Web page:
Aquaponics and FinTech: Growing Financial Literacy for First-Time Homebuyers

 

If you're thinking of homeownership in the not-so-distant future, you may be wondering, “Fish and finances? How can this help me prepare for buying a home?” Don’t worry, we’re going somewhere with this.  Aquaponics (like FinTech) sounds complicated, but the idea is really quite simple. In a closed-loop growing environment (just think of a circle), fish use plants for nutrients and plants use fish for fertilization. Each element within the environment supports the other. This is called a symbiotic environment. These environments are self sustaining, making them efficient systems that could provide a reliable food source right in your soon-to-be backyard.

 

 

Finding Financial Balance

In a lot of ways, aquaponics is like financial literacy and home buying. When creating a symbiotic environment, everything must be in balance. Similarly, to create a symbiotic lifestyle, your finances must be in a balance. If you’re like, well, all of us, you probably didn’t learn how to balance a checkbook in high school. Along with budgeting for essentials like groceries and Netflix, you may be worrying about paying off some debt like student loans or a car payment. Financial literacy is required for a person to have a symbiotic relationship with their bank account; one that could eventually provide some shelter, with a nice picket fence and a yard for the dog. Not to fear. Much like when aquaponics doesn’t quite balance out, technology is here to save the day.

 

Tech, Fins and Finances

In aquaponics, there are several factors that could disrupt the balance of the closed environment. Too many fish here, too much water there, anything out of sync could throw off the symbiosis. Aquaponics enthusiasts are beginning to use technology to help monitor and correct imbalances. Modern aquaponics systems, like the one built by DIY-er Rik Kretzinger, create sophisticated ways to keep the environment in check using internet access and open-source software. These tech-inspired systems can even go so far as to send personalized e-mail and text message alerts, like: “Yo! Your symbiotic environment is on point today.” These systems are also able to track and log data for further analysis.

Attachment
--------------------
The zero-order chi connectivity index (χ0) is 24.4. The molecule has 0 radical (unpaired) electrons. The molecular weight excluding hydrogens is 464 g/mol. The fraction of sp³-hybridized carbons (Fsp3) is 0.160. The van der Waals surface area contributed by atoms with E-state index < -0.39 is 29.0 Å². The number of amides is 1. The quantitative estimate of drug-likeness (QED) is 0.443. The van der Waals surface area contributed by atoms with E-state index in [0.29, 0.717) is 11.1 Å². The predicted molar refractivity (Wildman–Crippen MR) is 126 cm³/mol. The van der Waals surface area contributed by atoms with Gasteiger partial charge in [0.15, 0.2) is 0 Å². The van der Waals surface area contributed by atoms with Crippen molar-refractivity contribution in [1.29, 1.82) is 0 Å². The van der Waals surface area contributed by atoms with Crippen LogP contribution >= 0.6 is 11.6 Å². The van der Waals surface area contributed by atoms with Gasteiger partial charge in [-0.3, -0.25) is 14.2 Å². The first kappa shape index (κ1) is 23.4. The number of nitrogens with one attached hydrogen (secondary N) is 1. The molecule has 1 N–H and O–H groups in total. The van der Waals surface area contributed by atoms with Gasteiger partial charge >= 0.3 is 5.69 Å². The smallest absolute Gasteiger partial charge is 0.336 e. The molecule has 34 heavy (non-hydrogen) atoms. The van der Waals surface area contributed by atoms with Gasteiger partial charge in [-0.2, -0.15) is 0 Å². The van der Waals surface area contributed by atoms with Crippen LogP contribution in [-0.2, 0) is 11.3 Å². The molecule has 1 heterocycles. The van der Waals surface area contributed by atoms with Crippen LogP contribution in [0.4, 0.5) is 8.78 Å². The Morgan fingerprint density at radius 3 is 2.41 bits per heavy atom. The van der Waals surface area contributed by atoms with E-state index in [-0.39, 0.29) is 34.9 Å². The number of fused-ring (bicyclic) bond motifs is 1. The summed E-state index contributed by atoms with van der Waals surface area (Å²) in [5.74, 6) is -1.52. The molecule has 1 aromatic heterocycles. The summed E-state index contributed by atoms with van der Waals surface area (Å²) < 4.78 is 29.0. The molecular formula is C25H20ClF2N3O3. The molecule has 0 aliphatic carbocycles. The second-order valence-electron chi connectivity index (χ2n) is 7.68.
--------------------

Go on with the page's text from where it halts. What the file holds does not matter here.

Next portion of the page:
Like emerging innovations in aquaponics that focus on automation and real-time notifications, there’s plenty of FinTech (Financial Technology) to help the financially hapless. Several apps exist that help to promote financial literacy and all-around financial awareness. Some apps send alerts when your bills are due or if you’re in danger of overdue fines. Others help the most hopeless of us save money and create budgets. If you’re the entrepreneur-type looking to invest, they even have an app for that. The best thing about these apps is that most of them are easy to use, and some of them even make a game out of saving your own money. But do people really use these apps?

Yes. Especially young college students looking to get better at adulting. 70 percent of Millennials use banking apps or other kinds of FinTech to help them better manage their money. We asked University of Nevada, Reno student Erin Fuss how she uses tech to grow her financial literacy.

 

NHD: “What finance apps do you use and why?”

 

Erin: “My favorite app is Mint. It’s made by intuit, I like it because you can combine banks accounts on one screen, set savings goals, and create a budget that’s realistic based on your history of spending. It automatically tracks your purchases and divides them into different categories like “eating out” “Groceries” “rent”, and makes it easy to be aware in the future.”

 

NHD: “Why is it important for young people to be financially literate?”

 

Erin: “Money doesn’t grow on trees. You can’t build savings up in a night. Things like credit scores and emergency funds are ever-looming and take a long time to repair if they’re damaged. It’s a good way to plan for your future and give yourself peace of mind. You don’t want to live paycheck to paycheck, being financially literate and in control of your own budget helps you feel secure financially and emotionally! It makes you feel like you’re adulting! Things like a new car or buying your own home seem really far away for a lot of people in my generation, but becoming financially literate brings me one step closer to them.”

 

 

FinTech to Homeownership

Much like a symbiotic balance in gardening that creates a sustainable food source, FinTech can help create a sustainable money management system. Being financially literate creates opportunities that can help a young professional realize their dreams of homeownership. Taking control of your budget and your finances are the first step in finding the perfect home for you and your would-be aquaponics garden.

 

Our Programs

Nevada down payment assistance programs - Home is Possible

Home Is Possible™ offers thousands in bonus money to help with a down payment or closing costs.

Mortgage Credit Certificate helps first-time homebuyers and qualified veterans save around $2,000 in taxes annually.

Down payment assistance Nevada - combining HIP and Mortgage Credit Certificate

HIP Plus™ combines the benefits of Home Is Possible and Mortgage Credit Certificate.

HIP 1500™ offers an additional $1,500 for closing costs on top of the thousands in bonus money—for a limited time. Conventional loans only.

Nevada veterans mortgage assistance - Home is Possible for Heroes

Home Is Possible For Heroes™ helps veterans be at home with a below-market interest rate.

Nevada down payment assistance for teachers - Home is Possible

Home Is Possible For Teachers™ gives K-12 teachers in Nevada $7,500 in bonus money for a down payment or closing costs plus a below-market interest rate—for a limited time.

 

You must have Javascript enabled to use this form.